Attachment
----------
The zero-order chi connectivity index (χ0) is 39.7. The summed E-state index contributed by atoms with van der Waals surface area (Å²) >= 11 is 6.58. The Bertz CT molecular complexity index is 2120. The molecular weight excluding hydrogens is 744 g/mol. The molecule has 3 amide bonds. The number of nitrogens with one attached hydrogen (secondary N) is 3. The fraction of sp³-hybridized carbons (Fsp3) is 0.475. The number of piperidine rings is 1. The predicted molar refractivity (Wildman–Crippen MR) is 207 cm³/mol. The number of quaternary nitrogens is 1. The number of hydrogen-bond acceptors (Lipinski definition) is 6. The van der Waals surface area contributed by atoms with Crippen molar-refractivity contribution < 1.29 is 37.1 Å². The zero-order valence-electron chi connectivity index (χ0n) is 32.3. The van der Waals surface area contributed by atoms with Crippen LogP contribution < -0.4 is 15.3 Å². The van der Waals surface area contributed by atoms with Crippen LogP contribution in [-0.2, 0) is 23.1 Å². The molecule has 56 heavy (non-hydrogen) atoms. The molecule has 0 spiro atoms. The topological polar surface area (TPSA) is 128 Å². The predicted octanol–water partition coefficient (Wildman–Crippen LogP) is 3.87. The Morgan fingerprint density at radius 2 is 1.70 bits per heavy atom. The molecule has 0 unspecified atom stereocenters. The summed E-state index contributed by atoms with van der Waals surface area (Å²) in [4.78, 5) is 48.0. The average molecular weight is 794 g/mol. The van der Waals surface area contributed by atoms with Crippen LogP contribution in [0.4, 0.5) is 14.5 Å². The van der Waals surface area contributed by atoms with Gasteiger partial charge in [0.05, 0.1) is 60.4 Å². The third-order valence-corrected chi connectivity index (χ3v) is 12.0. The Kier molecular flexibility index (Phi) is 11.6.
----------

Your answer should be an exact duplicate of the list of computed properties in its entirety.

The zero-order chi connectivity index (χ0) is 39.7. The summed E-state index contributed by atoms with van der Waals surface area (Å²) >= 11 is 6.58. The Bertz CT molecular complexity index is 2120. The molecular weight excluding hydrogens is 744 g/mol. The molecule has 3 amide bonds. The number of nitrogens with one attached hydrogen (secondary N) is 3. The fraction of sp³-hybridized carbons (Fsp3) is 0.475. The number of piperidine rings is 1. The predicted molar refractivity (Wildman–Crippen MR) is 207 cm³/mol. The number of quaternary nitrogens is 1. The number of hydrogen-bond acceptors (Lipinski definition) is 6. The van der Waals surface area contributed by atoms with Crippen molar-refractivity contribution < 1.29 is 37.1 Å². The zero-order valence-electron chi connectivity index (χ0n) is 32.3. The van der Waals surface area contributed by atoms with Crippen LogP contribution < -0.4 is 15.3 Å². The van der Waals surface area contributed by atoms with Crippen LogP contribution in [-0.2, 0) is 23.1 Å². The molecule has 56 heavy (non-hydrogen) atoms. The molecule has 0 spiro atoms. The topological polar surface area (TPSA) is 128 Å². The predicted octanol–water partition coefficient (Wildman–Crippen LogP) is 3.87. The Morgan fingerprint density at radius 2 is 1.70 bits per heavy atom. The molecule has 0 unspecified atom stereocenters. The summed E-state index contributed by atoms with van der Waals surface area (Å²) in [4.78, 5) is 48.0. The average molecular weight is 794 g/mol. The van der Waals surface area contributed by atoms with Crippen LogP contribution in [0.4, 0.5) is 14.5 Å². The van der Waals surface area contributed by atoms with Gasteiger partial charge in [0.05, 0.1) is 60.4 Å². The third-order valence-corrected chi connectivity index (χ3v) is 12.0. The Kier molecular flexibility index (Phi) is 11.6.